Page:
§7. The question therefore reduces to that of forming from the four letters A, B, C, D a series of eight letters, in which all those two-letter sequences shall occur the prescribed number of times. But before we begin working towards such an arrangement, we shall do well check whether these letters can be arranged in such a way or not. For if it can be proved that there is no way to make such an arrangement, all labour put in towards doing so will be wasted. Therefore I have found a rule, by the help of which it is easy to see, both for this question and {132} all similar ones, whether such an arrangement of letters can occur.

§8.
Figure 2
In order to find such a rule I consider a single region A, into which lead
any number of bridges `a`, `b`, `c`, `d` etc.
Of these bridges I first consider a single one `a`, which leads
to the region A; if now the traveller crosses by this bridge he must either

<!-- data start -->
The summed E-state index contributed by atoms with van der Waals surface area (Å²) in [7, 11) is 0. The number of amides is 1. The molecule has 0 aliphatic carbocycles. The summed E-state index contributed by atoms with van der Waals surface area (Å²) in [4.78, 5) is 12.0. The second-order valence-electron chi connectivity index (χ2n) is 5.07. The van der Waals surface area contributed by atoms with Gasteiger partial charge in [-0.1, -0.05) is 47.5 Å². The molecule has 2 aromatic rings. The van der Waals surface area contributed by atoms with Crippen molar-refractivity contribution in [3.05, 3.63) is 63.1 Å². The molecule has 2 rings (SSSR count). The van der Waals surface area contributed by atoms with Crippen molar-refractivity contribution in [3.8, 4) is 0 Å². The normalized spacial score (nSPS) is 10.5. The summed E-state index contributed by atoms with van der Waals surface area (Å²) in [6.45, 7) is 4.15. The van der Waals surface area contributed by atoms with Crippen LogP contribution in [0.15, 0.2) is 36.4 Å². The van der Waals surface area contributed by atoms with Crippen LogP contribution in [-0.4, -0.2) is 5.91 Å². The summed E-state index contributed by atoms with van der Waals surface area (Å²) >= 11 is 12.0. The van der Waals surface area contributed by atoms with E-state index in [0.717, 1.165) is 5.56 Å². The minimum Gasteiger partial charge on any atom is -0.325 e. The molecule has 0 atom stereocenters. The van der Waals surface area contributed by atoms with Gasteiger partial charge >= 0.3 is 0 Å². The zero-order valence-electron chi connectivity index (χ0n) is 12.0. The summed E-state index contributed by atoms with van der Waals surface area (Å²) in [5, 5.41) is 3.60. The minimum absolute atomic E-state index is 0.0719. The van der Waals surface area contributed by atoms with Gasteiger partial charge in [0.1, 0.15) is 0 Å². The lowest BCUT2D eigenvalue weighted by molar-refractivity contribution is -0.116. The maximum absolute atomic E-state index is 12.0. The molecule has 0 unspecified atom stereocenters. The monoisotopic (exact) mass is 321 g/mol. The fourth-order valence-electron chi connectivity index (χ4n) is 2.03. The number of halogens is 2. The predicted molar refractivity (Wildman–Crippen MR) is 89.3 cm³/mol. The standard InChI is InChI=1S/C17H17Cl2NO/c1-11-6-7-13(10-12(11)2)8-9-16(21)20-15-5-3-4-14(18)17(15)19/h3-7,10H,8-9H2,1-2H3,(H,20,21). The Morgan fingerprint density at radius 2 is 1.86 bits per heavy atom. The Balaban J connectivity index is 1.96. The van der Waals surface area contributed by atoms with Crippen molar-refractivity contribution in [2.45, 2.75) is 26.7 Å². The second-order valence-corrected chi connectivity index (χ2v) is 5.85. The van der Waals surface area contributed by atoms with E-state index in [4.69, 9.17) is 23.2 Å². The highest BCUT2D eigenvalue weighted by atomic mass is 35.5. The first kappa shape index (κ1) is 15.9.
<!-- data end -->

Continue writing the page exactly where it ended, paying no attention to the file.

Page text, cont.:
have been in region A before crossing or arrive in region A after crossing;
so that the above-established notation for crossings requires the letter A
to occur once. If, say, three bridges
`a`, `b`, `c`
lead into region A, and the traveller crosses by all three, then in the record
of his travels the letter A will occur twice, whether he starts his walk at A or not.
In the same way if five bridges lead into A, in the record of crossing them all
the letter A must occur three times. And if the number of bridges is any odd number,
then if it is increased by one, its half will give
the number of places in which
the letter A must occur.

Figure 1
§9.
In the case therefore of the bridges that have to be crossed at Königsberg,
since five bridges `a`, `b`, `c`, `d`, `e` lead into the island A
it is necessary that in the record of crossing by these bridges the letter A shall occur
three times. Next the letter B, since three bridges lead into region B,
must occur twice, similarly the letter D must occur twice, and again the letter C twice.
Therefore in the series of eight letters by which the crossing of the seven bridges
would have to be recorded, the letter A would have to be present three times,
and each of the letters